Y'all, a day in my life is pretty boring. If it's a weekday, then it's wake up, wake everybody else up, desperately wish I could go back to sleep, get some food ready for the boys, take a shower, coax the boys into finally eating their breakfast, coax the boys into getting dressed, then head off to work for a full day of doing improbable things on computers. Then I come home, eat dinner, put the boys through their interminable bedtime routine, and utterly fail to find any writing time.
If it's a weekend or a holiday, then my day is a semi-random mix of housecleaning, video games, and reading, punctuated by meals at odd hours, and an extended break designed to Get The Boys Outside And Make Them Exercise because they're bouncing off the walls and making us crazy. (I will note again -- and I am not at all bitter about this -- that writing time does not figure prominently into this version of the Typical Day either.)
So, y'know, let's not discuss a day in my life. Instead, let's look at a day in the life of my current protagonist, who's in the care of a nameless order running a remote monastery which serves as a sort of finishing school for children of power. Half the point of placing your child in this monastery is to keep them hidden, so naturally the nameless order does not make glossy, full-color brochures describing their curriculum and the natural advantages of their scenic location, but if they did it might sound something like this:
Welcome to the nameless monastery! Located deep in the Grediv mountains, in an unnaturally temperate plateau atop a remote mountain, the monastery is home to select members of the nameless order who will keep your child safely hidden from whatever hereditary enemies, political rivals, or dark mystical forces might otherwise threaten them.Yeah, that's what my day should be like.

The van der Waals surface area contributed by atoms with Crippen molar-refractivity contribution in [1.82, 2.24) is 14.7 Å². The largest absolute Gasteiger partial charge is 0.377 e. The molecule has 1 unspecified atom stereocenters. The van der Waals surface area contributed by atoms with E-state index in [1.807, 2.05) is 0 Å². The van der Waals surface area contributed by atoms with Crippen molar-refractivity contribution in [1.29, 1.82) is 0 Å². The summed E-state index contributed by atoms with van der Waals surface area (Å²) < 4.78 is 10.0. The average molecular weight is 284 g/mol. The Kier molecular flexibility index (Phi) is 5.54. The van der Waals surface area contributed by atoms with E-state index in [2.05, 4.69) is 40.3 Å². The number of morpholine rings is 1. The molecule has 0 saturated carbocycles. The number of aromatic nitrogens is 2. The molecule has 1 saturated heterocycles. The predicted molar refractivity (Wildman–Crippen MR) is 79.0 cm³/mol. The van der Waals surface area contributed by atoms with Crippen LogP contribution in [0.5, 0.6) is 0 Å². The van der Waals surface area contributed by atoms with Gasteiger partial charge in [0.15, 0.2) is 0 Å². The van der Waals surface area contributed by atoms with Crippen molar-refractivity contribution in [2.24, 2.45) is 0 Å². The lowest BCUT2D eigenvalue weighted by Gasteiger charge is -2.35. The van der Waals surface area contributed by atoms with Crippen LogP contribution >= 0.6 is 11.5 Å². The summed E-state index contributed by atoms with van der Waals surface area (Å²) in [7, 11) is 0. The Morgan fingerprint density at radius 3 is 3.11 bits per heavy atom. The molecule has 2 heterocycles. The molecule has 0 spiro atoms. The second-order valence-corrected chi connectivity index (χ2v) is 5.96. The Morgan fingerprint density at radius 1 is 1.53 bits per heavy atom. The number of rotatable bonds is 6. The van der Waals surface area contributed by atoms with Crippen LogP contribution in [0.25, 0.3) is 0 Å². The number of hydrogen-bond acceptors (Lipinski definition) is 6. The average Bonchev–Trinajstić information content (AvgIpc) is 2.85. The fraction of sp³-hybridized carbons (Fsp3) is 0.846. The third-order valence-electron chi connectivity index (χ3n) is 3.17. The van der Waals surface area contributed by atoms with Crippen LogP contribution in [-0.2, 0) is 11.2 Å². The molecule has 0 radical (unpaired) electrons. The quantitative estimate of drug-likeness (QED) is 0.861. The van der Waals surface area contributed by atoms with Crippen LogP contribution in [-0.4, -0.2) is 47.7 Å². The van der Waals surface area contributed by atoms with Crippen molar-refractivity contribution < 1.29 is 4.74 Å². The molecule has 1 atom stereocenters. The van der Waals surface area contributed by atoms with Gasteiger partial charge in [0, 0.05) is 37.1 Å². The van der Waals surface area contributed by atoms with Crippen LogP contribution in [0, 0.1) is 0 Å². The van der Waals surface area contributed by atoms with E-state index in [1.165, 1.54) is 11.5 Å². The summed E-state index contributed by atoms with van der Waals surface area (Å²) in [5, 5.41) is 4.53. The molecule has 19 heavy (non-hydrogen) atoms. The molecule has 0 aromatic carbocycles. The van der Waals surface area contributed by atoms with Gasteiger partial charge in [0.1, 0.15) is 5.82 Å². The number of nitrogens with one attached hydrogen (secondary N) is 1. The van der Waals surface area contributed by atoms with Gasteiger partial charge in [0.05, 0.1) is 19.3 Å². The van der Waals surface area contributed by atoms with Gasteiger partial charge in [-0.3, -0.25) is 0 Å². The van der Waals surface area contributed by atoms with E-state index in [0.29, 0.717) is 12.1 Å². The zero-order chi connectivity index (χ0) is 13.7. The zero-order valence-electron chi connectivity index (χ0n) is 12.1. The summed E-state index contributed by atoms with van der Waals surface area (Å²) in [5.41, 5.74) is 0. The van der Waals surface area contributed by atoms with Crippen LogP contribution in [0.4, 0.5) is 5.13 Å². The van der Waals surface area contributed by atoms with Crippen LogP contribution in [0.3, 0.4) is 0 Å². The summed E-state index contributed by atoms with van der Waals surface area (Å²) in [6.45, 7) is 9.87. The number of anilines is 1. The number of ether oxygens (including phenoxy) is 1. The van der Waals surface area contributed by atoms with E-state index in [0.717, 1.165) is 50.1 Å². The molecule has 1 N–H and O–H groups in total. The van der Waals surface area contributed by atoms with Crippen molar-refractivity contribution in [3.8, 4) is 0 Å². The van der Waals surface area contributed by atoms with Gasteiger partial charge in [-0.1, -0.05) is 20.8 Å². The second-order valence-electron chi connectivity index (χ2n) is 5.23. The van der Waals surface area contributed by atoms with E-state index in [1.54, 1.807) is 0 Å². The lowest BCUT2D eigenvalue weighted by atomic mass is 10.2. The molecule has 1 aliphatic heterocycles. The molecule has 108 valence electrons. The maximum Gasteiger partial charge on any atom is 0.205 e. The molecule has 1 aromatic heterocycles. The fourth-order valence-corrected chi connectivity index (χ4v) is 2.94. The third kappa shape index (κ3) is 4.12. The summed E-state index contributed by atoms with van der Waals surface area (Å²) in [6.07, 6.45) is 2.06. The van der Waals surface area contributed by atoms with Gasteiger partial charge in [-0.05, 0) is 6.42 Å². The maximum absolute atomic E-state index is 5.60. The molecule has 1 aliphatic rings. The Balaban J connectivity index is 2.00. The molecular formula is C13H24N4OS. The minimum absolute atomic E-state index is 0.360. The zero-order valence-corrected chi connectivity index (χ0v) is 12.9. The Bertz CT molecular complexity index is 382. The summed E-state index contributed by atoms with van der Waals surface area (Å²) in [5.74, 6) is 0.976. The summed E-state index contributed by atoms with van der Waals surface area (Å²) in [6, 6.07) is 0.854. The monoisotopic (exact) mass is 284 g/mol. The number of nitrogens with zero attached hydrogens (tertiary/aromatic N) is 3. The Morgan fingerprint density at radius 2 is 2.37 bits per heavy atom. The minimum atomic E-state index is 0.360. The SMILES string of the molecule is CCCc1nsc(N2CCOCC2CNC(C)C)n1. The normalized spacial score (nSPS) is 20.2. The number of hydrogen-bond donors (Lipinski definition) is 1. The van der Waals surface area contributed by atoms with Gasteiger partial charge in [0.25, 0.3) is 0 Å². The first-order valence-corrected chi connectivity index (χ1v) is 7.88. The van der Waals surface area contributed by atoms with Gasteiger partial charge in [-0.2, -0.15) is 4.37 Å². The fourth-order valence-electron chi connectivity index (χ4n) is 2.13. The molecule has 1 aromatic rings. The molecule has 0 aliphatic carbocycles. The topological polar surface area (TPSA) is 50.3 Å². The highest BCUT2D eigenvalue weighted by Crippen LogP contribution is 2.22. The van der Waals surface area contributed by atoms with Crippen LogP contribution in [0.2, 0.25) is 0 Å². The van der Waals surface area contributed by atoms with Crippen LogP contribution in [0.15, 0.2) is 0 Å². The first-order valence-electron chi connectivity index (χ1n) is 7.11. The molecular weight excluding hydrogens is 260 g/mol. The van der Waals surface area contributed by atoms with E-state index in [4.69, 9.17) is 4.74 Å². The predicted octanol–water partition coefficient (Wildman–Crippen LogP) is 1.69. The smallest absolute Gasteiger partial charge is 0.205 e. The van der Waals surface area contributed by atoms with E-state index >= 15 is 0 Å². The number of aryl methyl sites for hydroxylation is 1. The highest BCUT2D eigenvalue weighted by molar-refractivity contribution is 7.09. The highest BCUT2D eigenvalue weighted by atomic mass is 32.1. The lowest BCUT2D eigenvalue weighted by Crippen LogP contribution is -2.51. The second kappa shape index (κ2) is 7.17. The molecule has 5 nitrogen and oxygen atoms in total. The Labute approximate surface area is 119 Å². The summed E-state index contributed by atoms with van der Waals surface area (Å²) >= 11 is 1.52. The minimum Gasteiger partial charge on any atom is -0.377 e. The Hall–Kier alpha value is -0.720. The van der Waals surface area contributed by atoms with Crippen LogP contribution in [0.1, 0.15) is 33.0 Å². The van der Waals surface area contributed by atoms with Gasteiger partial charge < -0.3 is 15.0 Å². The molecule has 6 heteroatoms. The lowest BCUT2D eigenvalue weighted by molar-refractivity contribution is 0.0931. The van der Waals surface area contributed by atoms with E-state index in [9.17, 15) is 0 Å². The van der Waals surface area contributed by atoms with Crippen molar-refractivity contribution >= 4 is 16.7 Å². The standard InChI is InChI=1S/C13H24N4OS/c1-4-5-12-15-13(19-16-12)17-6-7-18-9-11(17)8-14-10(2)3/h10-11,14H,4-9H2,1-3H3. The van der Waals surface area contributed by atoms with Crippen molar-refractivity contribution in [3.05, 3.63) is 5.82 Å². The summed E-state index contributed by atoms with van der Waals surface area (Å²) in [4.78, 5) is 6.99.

During your child's stay, our brothers and sisters will instruct them in all the skills and knowledge they need to survive -- and thrive -- in the future. A typical day in the monastery might look something like this:
Pre-dawn: Rise, make your ablutions, and pull on your robe.
Dawn: Eat in the dining hall. On most occasions, the fare here is plain but good.
First hour: Exercise. A healthy body is important even to those with power. Running, climbing, swimming, dance, and gymnastics are all typical uses for the hour of exercise.
Second hour: A study of the basics of governance, including the customs, languages, and histories of various lands and peoples; the basis of taxation and expenditure; and the nature and application of laws.
Third and Fourth Hour: Outdoor activities, including riding, woodcraft, various sorts of hunting, sailing, rowing, navigation, and survival.
Lunch: This hour is devoted not only to eating, but also to resting and socializing.
Sixth Hour: Speech. Students will build a solid basic vocabulary, and develop a strong understanding of grammar in order to create their own phrases and chants for a variety of purposes. Acolytes who are already familiar with the grounding of sorcery will be moved to more advanced and specialized studies, depending on their aptitudes and interests.
Seventh Hour: Combat training, including unarmed, melee, and ranged weapons, with an introduction to small-unit tactics and more general study of tactics and strategy. Depending on the day, this class may be extremely physical or entirely devoted to books, maps, and military theory.
Eighth Hour: Specialized Electives for acolytes whose needs or interests are not covered by the standard activities of the day. This can include topics such as poisons and assassinations, learning an additional language, further studies in sorcery, developing or coping with special talents, the world-doors and their exploration, or the taming and care of birds and beasts.
Ninth Hour: Free time, though the Order strongly advises using it for cleanup, laundry, and basic chores. Your child may well expect to be surrounded by servants for the rest of their life, but they should still know how to take care of themselves if something goes wrong.
Dinner: The evening meal is served in the dining hall, but acolytes are allowed and even encouraged to break off and eat elsewhere, including their own rooms, the smaller tables on the balcony, or the gardens.
Evening: While group activities and entertainment are common, evenings are considered free time. A variety of games and books are available, along with the tools (and training, if needed) for a variety of crafts.
Your child's time in the nameless monastery will not only keep them safe, it will help prepare them to deal with almost any situation. How better to prepare them for the duties and stations they will one day assume?